Twenty-third Marine Band Director Lieutenant Colonel Dale L. Harpham, USMC (Ret.), was in sixth grade when, at his brother’s urging, he purchased his first trombone for one dollar. With the trombone in hand and the aid of mail-order music lessons and extraordinary talent, he began to excel on the instrument. While still in sixth grade, Harpham attended a concert by the United States Marine Band in a nearby city during the band’s concert tour. In his own words, he “promptly fell in love with the organization” and resolved to gain membership.
Harpham’s first music teacher was Worthy Tuttle, a retired circus cornetist and conductor of the Pleasant Lake, Ind., town band. Under Tuttle’s instruction, Harpham’s abilities came to the attention of David Hughes, instrumental supervisor for the county schools. With coaching from Hughes and, later from Hughes’ brother, L. Rush Hughes, Harpham advanced so rapidly that he was sent to Fort Wayne, Ind., for further study with music professors Angelo Cafaro and Vern McDermott.
By the time Harpham graduated from high school in 1935, his brother Dee had joined the Marine Band as a trombonist. At Dee’s suggestion, Dale moved to Washington, D.C., where he studied with Robert E. Clark, principal trombonist and soloist with the band.
On July 8, 1935, Harpham was accepted in to the Marine Band by then Director Captain Taylor Branson. At that time, members of the Marine Band were required to perform on both wind and string instruments; Harpham performed on the cello with the Marine Chamber Orchestra as well as playing trombone with the band. He was frequently featured as a soloist on the band’s radio broadcasts, and was soon advanced to the position of assistant principal trombone with the Marine Band. His versatility also included serving as vocalist and concert moderator, as well as narrator for such features as Peter and the Wolf, Tubby the Tuba, and The Man Who Invented Music.
After years of concerts, tours, and White House ceremonies, Harpham began playing a leadership role as leader of the Marine Band’s dance band, as well as conducting the band, orchestra, and brass choir at numerous events. He was appointed Assistant Director of the United States Marine Band May 1, 1955, a post he held until his appointment as 23rd Director, April 28, 1972.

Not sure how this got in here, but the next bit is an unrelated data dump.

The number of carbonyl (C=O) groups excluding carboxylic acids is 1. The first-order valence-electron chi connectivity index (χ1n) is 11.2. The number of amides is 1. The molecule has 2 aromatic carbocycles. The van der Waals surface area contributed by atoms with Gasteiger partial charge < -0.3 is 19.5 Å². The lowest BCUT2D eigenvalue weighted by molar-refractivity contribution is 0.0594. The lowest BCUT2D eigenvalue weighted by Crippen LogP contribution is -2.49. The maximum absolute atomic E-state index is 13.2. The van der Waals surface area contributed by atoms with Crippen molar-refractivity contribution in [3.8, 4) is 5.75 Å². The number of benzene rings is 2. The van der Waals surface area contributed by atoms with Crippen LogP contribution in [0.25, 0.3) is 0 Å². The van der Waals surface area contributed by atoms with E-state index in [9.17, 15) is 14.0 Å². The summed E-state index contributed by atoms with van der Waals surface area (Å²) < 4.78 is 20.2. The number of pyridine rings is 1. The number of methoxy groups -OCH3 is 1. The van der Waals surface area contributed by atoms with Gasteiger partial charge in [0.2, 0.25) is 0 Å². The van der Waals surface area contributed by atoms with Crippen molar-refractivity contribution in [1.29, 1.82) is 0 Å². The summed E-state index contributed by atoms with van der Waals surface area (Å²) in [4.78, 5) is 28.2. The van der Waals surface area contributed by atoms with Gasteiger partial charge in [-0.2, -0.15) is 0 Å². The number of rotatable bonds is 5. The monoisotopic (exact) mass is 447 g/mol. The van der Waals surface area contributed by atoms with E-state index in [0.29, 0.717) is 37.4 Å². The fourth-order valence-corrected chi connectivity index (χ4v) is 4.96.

As Director of the United States Marine Band, Harpham served as musical advisor to the White House and conducted the Marine Band at numerous White House and State functions, including the inauguration of former President Richard Nixon, a special performance by the orchestra in Yugoslavia at the President’s request, and a performance at President Nixon’s home in San Clemente, Calif.
Harpham’s musical and interpretive abilities were often showcased when on tour with the Marine Band or performing at the White House. On one occasion at the White House, Harpham’s conducting came to the attention of the distinguished conductor Leopold Stokowski who later wrote, “You have trained a splendid orchestra and I know what it costs in effort and thought in order to do that. Your performance that night was unusually vital and had a kind of electricity that is rare.”
Harpham retired as a lieutenant colonel on Oct. 31, 1974, after 39 years of service. Following his retirement, Harpham devoted his time and talents to guest conducting young musicians. It is through this facet of his work that he became known and loved to hundreds of young musicians with whom he came in contact. Harpham once commented, “I am a member of the Marine Band today because of the warm understanding and assistance of the public school music teacher.” Throughout his life, Harpham did his best to return the favor by sharing his musical gifts with young people. Possessed with penetrating musical insight and a keen sense of humor, Harpham brought to his musical appearances the most precious of all musical gifts: the innate ability to inspire.
Harpham was a longtime member of the prestigious American Bandmasters Association and had served on its board of directors as well as on the committee for its research center. He also was a member of the Gridiron Club, the Alfalfa Club, and the Military Order of the Carabao.